As a pediatrician, I’m used to being on one side of the patient-doctor relationship. I’m normally the one diagnosing, treating, and providing care and reassurance – not the one receiving a life-changing diagnosis, discovering firsthand just how brutal chemotherapy really is, and worrying about my future. I’m usually the one wearing a white coat, not a hospital gown. Being a doctor is challenging – but it’s an infinitely more comfortable and gratifying position to be in than being a cancer patient. Switching from a caregiving role to a care-receiving role turned my whole world upside down.
I first figured out that something was wrong during a self-exam. I reached out to my family doctor and we did my very first mammogram. It came back positive. Receiving my cancer diagnosis and absorbing the information was hard. I’m so used to patient care, to being in the third person, and to applying things to other people. It has been incredibly difficult for me to learn to apply it to myself. Once I was diagnosed, things started moving quickly – a biopsy, several scans, my surgery booking. I felt like I didn’t have time to process all the information. And after the surgery, I jumped right into chemotherapy and radiation.
Doctors will tell you what to expect from chemo, but it’s impossible to really grasp until you’ve experienced it yourself. I had almost all the side effects and complications – lots of nausea, vomiting, fatigue, overall weakness, dehydration, anemia, mouth sores, bowel changes, thrush, and loss of taste. I lost a lot of weight, lost my hair, and my nails turned black. I found that everything was very loud – I couldn’t be in the same room as my husband when he was watching TV, I needed the volume to be very low and he said he couldn’t hear anything. I also ended up with peripheral neuropathy – numbness and pain in my hands and feet – and a lot of itching. The peripheral neuropathy was so severe that we had to make the decision to discontinue chemotherapy.
The radiation that followed was challenging too, in its own way. It was so tiring. To have to go into the hospital every single day, Monday through Friday, even if it’s for a short treatment, felt like a lot. My system was already weak from the chemo and even stuff like figuring out parking at the hospital was taxing. I had to just take things one day at a time. I didn’t plan for next week or next month or even tomorrow – I just focused on making it through the day.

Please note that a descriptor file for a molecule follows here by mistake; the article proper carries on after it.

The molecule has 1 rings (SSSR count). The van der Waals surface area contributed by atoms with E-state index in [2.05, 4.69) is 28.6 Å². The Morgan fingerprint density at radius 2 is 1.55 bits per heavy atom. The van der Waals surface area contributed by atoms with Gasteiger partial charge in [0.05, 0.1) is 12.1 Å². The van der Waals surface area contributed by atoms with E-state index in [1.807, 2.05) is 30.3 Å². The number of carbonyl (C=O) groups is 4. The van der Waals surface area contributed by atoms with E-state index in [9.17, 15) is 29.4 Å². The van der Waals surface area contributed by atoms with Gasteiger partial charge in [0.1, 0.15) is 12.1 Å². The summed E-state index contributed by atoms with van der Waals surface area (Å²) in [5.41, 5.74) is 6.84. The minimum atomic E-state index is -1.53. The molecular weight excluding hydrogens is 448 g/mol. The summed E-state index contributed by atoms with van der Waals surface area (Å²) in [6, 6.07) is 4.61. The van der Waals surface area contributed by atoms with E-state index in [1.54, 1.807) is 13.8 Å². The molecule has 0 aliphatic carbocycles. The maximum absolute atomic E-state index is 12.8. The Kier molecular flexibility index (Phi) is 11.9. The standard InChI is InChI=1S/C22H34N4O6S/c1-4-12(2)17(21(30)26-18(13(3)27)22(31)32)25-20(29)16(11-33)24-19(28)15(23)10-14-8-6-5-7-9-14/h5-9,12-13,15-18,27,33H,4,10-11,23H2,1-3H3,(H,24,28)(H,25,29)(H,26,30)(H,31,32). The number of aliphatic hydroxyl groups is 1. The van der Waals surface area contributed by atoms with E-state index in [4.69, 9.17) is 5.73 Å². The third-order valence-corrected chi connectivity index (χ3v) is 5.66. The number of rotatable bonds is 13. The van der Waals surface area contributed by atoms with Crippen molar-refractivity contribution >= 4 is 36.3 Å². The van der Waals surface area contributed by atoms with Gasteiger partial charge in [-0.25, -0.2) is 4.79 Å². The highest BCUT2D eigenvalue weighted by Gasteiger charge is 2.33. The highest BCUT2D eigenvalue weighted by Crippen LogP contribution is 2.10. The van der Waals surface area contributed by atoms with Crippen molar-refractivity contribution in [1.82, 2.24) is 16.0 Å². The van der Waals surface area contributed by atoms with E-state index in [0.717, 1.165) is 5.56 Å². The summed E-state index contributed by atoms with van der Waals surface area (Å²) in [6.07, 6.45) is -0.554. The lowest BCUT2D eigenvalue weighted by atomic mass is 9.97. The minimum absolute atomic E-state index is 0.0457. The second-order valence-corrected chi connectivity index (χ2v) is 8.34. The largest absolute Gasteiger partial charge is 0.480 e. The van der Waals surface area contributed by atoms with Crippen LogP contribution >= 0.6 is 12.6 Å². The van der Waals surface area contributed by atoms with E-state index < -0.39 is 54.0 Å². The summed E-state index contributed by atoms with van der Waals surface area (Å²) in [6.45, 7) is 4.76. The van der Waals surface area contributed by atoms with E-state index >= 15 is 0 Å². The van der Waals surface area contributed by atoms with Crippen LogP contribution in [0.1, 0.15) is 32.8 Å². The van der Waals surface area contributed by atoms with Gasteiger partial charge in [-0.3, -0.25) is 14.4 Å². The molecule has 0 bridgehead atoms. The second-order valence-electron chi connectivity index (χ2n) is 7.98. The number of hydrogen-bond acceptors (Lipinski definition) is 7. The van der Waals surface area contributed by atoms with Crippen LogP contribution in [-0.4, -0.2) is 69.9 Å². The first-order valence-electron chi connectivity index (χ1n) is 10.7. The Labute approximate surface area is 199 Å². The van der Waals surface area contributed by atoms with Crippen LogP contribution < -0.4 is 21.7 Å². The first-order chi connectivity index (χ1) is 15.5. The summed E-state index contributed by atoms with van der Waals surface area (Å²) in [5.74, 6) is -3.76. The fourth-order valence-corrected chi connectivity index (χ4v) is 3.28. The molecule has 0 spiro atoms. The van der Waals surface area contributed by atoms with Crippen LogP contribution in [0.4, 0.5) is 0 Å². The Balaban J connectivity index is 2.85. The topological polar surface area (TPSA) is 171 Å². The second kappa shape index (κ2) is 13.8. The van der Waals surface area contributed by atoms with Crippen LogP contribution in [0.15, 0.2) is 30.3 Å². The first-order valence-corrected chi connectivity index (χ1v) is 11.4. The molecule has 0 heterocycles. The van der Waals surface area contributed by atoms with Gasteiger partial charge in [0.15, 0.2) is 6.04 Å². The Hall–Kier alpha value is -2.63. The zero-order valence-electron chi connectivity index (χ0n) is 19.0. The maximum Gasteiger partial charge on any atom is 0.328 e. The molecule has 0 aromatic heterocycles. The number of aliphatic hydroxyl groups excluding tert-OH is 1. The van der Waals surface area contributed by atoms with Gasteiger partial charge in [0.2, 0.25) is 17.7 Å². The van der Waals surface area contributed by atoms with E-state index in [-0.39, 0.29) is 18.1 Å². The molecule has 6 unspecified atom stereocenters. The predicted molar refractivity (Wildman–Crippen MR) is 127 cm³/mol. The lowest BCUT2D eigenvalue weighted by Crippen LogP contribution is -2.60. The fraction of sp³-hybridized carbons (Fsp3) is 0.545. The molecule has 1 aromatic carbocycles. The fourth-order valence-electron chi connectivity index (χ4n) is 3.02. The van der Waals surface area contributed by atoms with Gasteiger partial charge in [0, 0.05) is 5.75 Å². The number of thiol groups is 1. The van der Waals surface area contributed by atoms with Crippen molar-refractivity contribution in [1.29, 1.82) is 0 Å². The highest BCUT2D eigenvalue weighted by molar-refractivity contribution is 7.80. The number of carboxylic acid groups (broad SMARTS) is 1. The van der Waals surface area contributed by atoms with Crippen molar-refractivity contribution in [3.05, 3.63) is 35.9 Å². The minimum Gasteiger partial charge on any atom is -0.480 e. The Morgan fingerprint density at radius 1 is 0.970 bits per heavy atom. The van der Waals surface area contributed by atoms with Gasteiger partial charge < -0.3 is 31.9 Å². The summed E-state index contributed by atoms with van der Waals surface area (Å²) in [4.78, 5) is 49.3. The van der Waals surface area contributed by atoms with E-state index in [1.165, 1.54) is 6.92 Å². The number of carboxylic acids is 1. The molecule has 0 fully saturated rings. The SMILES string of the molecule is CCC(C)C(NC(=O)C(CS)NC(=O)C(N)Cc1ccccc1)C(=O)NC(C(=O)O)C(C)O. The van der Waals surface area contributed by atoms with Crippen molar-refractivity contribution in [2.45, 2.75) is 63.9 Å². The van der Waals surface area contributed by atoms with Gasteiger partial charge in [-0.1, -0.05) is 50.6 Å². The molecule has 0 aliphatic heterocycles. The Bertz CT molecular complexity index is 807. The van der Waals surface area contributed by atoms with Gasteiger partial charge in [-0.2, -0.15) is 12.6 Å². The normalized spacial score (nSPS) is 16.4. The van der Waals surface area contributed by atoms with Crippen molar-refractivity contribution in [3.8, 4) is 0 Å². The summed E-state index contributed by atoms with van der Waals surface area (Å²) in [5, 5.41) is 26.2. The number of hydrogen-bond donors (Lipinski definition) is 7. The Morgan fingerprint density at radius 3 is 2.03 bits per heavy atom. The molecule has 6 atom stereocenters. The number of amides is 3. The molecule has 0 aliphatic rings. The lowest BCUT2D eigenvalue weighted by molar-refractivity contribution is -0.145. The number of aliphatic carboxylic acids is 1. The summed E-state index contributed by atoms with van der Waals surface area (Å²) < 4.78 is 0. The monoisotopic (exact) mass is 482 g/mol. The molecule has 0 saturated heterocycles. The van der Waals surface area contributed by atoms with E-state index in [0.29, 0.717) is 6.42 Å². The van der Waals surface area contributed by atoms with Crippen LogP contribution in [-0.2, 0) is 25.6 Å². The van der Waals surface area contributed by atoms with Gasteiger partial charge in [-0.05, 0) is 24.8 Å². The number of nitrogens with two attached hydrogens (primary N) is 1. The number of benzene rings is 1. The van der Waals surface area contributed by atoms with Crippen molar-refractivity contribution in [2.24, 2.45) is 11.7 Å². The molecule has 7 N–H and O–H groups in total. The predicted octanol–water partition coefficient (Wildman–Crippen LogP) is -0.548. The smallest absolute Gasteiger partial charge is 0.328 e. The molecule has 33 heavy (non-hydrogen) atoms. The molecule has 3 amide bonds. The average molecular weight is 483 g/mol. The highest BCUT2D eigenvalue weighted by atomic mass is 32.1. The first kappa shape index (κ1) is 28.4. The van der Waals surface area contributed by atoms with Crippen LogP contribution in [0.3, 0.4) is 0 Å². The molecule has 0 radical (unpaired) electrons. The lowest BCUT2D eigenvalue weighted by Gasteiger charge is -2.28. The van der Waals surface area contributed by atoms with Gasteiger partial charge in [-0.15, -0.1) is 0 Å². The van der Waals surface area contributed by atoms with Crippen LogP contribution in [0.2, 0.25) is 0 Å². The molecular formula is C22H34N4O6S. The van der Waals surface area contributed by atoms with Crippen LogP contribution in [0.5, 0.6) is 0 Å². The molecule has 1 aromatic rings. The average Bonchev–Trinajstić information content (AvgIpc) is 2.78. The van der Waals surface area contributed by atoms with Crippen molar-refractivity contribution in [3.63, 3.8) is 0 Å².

When we’re in the doctor’s seat, we give patients diagnoses and explain side effects, but going through it all ourselves gives us a much more intimate and nuanced understanding. I didn’t realize, for example, that for almost a month after my radiation treatment was finished, the skin in the treated area would continue to worsen. I’m a person of colour so the skin became somewhat charred almost, and then started to peel. The whole area was very tender. And now, even though all of that is over, the skin is still very sensitive to sunlight and heat.
Being a patient gave me a new perspective and I came to see myself in a new way – quite literally, actually, because when I looked in the mirror, it felt like a complete stranger was looking back at me. I lost my hair not just on my head but also my eyebrows and my eyelashes. My perception of my identity completed changed. My five-year-old daughter didn’t like to see me without a hairpiece on. She would say, “You don’t look like my mommy.” That was hard. And now that treatment is over, I’m still a whole new me. I’ll never be the person that I was before I was diagnosed. Even being a doctor myself, I don’t think anything could have prepared me for this journey.